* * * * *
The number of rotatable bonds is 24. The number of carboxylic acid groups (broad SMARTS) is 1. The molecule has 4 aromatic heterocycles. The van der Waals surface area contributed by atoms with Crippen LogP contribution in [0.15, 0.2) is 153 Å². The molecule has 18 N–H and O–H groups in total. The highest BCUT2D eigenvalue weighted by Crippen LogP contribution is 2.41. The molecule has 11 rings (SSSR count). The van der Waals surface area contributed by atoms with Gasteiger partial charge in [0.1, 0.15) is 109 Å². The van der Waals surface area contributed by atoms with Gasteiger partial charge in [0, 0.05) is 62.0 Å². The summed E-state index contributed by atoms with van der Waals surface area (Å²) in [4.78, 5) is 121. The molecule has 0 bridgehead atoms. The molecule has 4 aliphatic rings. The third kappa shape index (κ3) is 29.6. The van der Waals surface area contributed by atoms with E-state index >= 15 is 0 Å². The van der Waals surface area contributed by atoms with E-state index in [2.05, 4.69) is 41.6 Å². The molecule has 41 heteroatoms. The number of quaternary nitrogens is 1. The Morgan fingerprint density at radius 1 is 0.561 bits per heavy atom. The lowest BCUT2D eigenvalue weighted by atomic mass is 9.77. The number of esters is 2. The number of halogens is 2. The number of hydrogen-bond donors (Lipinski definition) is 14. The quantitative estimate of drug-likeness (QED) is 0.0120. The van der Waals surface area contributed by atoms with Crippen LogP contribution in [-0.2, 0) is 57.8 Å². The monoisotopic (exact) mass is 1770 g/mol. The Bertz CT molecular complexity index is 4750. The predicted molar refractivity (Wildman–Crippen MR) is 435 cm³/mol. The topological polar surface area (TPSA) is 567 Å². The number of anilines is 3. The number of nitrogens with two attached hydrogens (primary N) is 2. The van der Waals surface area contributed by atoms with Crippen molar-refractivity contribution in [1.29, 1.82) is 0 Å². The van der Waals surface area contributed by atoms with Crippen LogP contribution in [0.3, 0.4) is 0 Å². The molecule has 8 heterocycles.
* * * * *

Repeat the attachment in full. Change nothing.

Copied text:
The number of rotatable bonds is 24. The number of carboxylic acid groups (broad SMARTS) is 1. The molecule has 4 aromatic heterocycles. The van der Waals surface area contributed by atoms with Crippen LogP contribution in [0.15, 0.2) is 153 Å². The molecule has 18 N–H and O–H groups in total. The highest BCUT2D eigenvalue weighted by Crippen LogP contribution is 2.41. The molecule has 11 rings (SSSR count). The van der Waals surface area contributed by atoms with Gasteiger partial charge in [0.1, 0.15) is 109 Å². The van der Waals surface area contributed by atoms with Gasteiger partial charge in [0, 0.05) is 62.0 Å². The summed E-state index contributed by atoms with van der Waals surface area (Å²) in [4.78, 5) is 121. The molecule has 0 bridgehead atoms. The molecule has 4 aliphatic rings. The third kappa shape index (κ3) is 29.6. The van der Waals surface area contributed by atoms with E-state index >= 15 is 0 Å². The van der Waals surface area contributed by atoms with E-state index in [2.05, 4.69) is 41.6 Å². The molecule has 41 heteroatoms. The number of quaternary nitrogens is 1. The Morgan fingerprint density at radius 1 is 0.561 bits per heavy atom. The lowest BCUT2D eigenvalue weighted by atomic mass is 9.77. The number of esters is 2. The number of halogens is 2. The number of hydrogen-bond donors (Lipinski definition) is 14. The quantitative estimate of drug-likeness (QED) is 0.0120. The van der Waals surface area contributed by atoms with Crippen LogP contribution in [-0.2, 0) is 57.8 Å². The monoisotopic (exact) mass is 1770 g/mol. The Bertz CT molecular complexity index is 4750. The predicted molar refractivity (Wildman–Crippen MR) is 435 cm³/mol. The topological polar surface area (TPSA) is 567 Å². The number of anilines is 3. The number of nitrogens with two attached hydrogens (primary N) is 2. The van der Waals surface area contributed by atoms with Crippen molar-refractivity contribution in [1.29, 1.82) is 0 Å². The van der Waals surface area contributed by atoms with Crippen LogP contribution in [0.3, 0.4) is 0 Å². The molecule has 8 heterocycles.